The very wealthy have a variety of ways to legally launder their money. From Charles Hugh Smith at oftwominds.com:
Financial and political power are two sides of one coin.
We all know the rich are getting richer, and the super-rich are getting super-richer. This reality is illustrated in the chart of income gains, the vast majority of which have flowed to the top .01%–not the top 1%, or the top .1% — to the very tippy top of the wealth-power pyramid:
Though all sorts of reasons have been offered to explain this trend–I’ve described the mechanisms of financialization here for years–two that don’t attract much mainstream media attention are money laundering and control fraud, i.e. changing the rules of what’s legal so what was illegal yesterday is legal today–presto-magico, illegally skimmed wealth is now “legal.”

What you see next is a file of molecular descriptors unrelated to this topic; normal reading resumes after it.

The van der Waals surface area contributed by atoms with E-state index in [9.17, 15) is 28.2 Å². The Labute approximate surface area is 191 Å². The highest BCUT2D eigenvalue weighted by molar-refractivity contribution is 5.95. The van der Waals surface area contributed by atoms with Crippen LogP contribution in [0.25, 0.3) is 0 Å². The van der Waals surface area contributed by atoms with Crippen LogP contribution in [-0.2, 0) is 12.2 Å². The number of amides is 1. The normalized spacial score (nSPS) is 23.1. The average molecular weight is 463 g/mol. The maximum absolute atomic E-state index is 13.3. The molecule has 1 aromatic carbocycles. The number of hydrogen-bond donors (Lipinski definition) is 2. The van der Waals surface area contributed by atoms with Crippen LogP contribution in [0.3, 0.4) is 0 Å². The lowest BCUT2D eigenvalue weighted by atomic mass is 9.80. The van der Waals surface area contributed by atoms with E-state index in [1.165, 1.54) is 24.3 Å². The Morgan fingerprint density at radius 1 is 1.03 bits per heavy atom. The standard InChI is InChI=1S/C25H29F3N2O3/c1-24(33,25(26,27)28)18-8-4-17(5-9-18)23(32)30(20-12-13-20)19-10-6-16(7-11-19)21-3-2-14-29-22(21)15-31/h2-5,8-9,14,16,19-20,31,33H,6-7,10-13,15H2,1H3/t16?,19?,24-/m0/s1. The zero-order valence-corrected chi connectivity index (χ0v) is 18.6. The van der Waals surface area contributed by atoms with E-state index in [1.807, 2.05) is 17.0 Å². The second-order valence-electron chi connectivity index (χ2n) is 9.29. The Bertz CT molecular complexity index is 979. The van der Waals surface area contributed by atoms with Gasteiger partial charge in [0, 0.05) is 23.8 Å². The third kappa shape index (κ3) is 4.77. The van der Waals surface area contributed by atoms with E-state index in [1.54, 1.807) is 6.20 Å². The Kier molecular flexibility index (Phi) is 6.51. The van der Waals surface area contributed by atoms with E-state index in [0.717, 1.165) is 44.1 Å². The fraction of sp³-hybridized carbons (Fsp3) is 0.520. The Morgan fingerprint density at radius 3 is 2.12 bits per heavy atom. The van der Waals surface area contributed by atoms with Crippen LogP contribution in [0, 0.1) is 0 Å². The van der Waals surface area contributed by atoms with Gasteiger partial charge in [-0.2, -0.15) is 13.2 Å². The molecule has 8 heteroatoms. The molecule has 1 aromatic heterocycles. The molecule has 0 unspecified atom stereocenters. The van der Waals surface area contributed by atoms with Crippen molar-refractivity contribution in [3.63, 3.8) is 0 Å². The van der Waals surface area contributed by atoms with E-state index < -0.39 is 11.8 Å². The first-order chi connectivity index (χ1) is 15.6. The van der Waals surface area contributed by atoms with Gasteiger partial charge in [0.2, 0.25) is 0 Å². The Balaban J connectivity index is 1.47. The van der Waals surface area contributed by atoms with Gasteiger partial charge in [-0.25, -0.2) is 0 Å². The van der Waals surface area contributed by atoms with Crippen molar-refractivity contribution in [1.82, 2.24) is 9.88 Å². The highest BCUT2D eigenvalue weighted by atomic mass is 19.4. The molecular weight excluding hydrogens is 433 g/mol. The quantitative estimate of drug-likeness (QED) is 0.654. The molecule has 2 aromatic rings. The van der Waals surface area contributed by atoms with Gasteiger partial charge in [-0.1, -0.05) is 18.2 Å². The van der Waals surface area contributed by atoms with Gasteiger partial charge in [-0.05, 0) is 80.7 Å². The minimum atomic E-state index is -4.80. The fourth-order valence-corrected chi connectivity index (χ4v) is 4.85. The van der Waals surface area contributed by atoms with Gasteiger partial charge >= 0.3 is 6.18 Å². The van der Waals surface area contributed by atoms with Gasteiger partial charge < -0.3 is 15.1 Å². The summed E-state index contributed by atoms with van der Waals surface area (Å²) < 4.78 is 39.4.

Correspondent JD recently submitted an excellent summary of the progression from Money Laundering 1.0 to Money Laundering 2.0:
Money laundering 1.0 is making dirty money legal, control fraud is manipulating the ‘legal’ options, and money laundering 2.0 is making sure that ‘legal’ fortunes are not taxed and cannot be clawed back.”
Conventional money laundering works by shifting ill-gotten gains into legitimate banks and/or assets. Ill-gotten gains can be laundered quite easily by buying homes or businesses (in the U.S., Europe, etc.) with cash. The home or enterprises can then be sold and the net is now legit.
Another kind of money laundering opens shell accounts in U.S. states with no income tax or offshore tax havens and then transfers intellectual property or other income-producing assets into the shell accounts.
As JD pointed out in his email to me, control fraud is a profoundly insightful concept presented by author William K. Black (Wikipedia), the essence of which is that those with control/ power in centralized institutions can defraud the institutions and their users/citizenry by modifying the rules of what’s legal/allowable, and do so legally, i.e. within the letter of the law if not the intent of the law.
Black is the author of the book The Best Way to Rob a Bank is to Own One: How Corporate Executives and Politicians Looted the S&L Industry.
To continue reading: The Hidden-in-Plain-Sight Mechanism of the Super-Wealthy: Money-Laundering 2.0